Copyright ©2011 NPR. For personal, noncommercial use only. See Terms of Use. For other uses, prior permission required.

ROBERT SIEGEL, host: From NPR News, this is ALL THINGS CONSIDERED. I'm Robert Siegel.

MELISSA BLOCK, host: And I'm Melissa Block. Rain from Hurricane Irene has begun lashing the Carolinas. All the way up to Maine, residents are preparing for the storm, which is expected to pound much of the East Coast this weekend. New Jersey Governor Chris Christie made this emphatic point this afternoon.

Governor CHRIS CHRISTIE: You know, I saw some of these news feeds that I've been watching upstairs of people sitting on the beach in Asbury Park get the hell off the beach in Asbury Park and get out. You're done. It's 4:30. You've maximized your tan. Get off the beach.

BLOCK: Along the New Jersey Shore, Cape May County officials have ordered a mandatory evacuation. NPR's Jeff Brady is there, and reports that neighborhoods along the beach are now eerily empty.

JEFF BRADY: The small community of Stone Harbor sits on a barrier island, and this morning, the sounds of tourists were replaced by drills.

(SOUNDBITE OF MACHINERY)

DOMINIC PERU: My name is Dominic Pireau(ph). I live in North Wildwood. I'm helping my sister board up her store in Stone Harbor because they say we're supposed to get a real nasty storm.

BRADY: Police drove through the streets, loudspeakers blaring.

UNIDENTIFIED MAN: This is a mandatory evacuation in Stone Harbor.

BRADY: Stone Harbor resident Cynthia Sosnowski spent this morning preparing her house, which included pulling magnets and photos off the refrigerator. Sosnowski lives just a few blocks from the beach. She and her husband moved as much as they could out of the first floor of the house.

CYNTHIA SOSNOWSKI: And we've got all our precious things - family photos and important papers with us - and we're taking our dog. And that's just about all you can do. Cleaned up everything, so things wouldn't going to be floating.

BRADY: To evacuate, Sosnowski joined a line of cars miles long leaving Cape May County this afternoon. County spokeswoman Lenora Boninfante says evacuating all the residents and visitors here is a huge undertaking.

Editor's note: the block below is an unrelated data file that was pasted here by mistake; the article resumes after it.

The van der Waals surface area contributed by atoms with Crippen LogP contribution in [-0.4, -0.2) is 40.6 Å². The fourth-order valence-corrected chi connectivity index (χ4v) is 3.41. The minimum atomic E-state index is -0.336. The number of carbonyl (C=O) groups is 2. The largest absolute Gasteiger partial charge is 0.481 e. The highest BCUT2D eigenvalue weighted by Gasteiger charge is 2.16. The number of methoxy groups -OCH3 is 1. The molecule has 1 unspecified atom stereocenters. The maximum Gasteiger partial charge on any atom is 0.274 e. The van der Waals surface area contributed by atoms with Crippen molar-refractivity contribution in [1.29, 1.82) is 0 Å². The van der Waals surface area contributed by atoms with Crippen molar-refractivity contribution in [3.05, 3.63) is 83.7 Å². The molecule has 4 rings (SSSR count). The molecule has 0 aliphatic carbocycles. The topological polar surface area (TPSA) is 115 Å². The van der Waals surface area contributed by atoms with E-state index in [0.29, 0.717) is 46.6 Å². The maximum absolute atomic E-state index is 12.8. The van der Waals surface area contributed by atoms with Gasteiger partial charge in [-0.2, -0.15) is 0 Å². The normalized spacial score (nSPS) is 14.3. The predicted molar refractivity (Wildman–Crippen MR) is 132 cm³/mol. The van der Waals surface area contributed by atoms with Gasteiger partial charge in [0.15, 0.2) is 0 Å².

LENORA BONINFANTE: Well, in Cape May County, we have a year-round population of 96,000. However, in the summertime, at the height of our season - and we're right in the middle of our summertime here in Cape May County - there can be anywhere up to 750,000 people here in Cape May County.

BRADY: All along the East Coast, governors have declared emergencies and ordered evacuations. In Washington, D.C., Sunday's dedication of the Martin Luther King Jr. Memorial has been postponed. In Philadelphia, the mayor warned those in flood-prone areas to stay with friends and family. And in New York City, the public transportation system will shut down at noon tomorrow. The storm already is disrupting flights. Lou Lemos is a travel agent in Syracuse, New York.

LOU LEMOS: The airlines have already - two days ago - started giving us permission to redo the flights with no cost to the client that if they're in the markets where the hurricane is headed or even possibly headed.

BRADY: Back in Stone Harbor, New Jersey, residents Judy(ph) and Miles Truesdale(ph) made last-minute preparations this morning before leaving.

JUDY TRUESDALE: Took in all the porch furniture.

MILES TRUESDALE: Double lines on the boats.

TRUESDALE: Double lines on the boat, took down some of the screens.

TRUESDALE: Crossed our fingers.

TRUESDALE: And crossed our fingers and pray.

BRADY: You think that's going to be enough?

TRUESDALE: It's going to have to be enough.

(SOUNDBITE OF LAUGHTER)

TRUESDALE: That and hopefully a little help from Mother Nature.

BRADY: Authorities here are doing everything they can to encourage people to leave. To those who refuse, one official suggested they write their name, address, Social Security number and next of kin on a three-by-five card and then place it in their left shoe. Jeff Brady, NPR News, Stone Harbor, New Jersey.

Copyright © 2011 NPR. All rights reserved. No quotes from the materials contained herein may be used in any media without attribution to NPR. This transcript is provided for personal, noncommercial use only, pursuant to our Terms of Use. Any other use requires NPR's prior permission. Visit our permissions page for further information.

NPR transcripts are created on a rush deadline by a contractor for NPR, and accuracy and availability may vary. This text may not be in its final form and may be updated or revised in the future. Please be aware that the authoritative record of NPR's programming is the audio.

Comments

 

Please keep your community civil. All comments must follow the NPR.org Community rules and terms of use, and will be moderated prior to posting. NPR reserves the right to use the comments we receive, in whole or in part, and to use the commenter's name and location, in any medium. See also the Terms of Use, Privacy Policy and Community FAQ.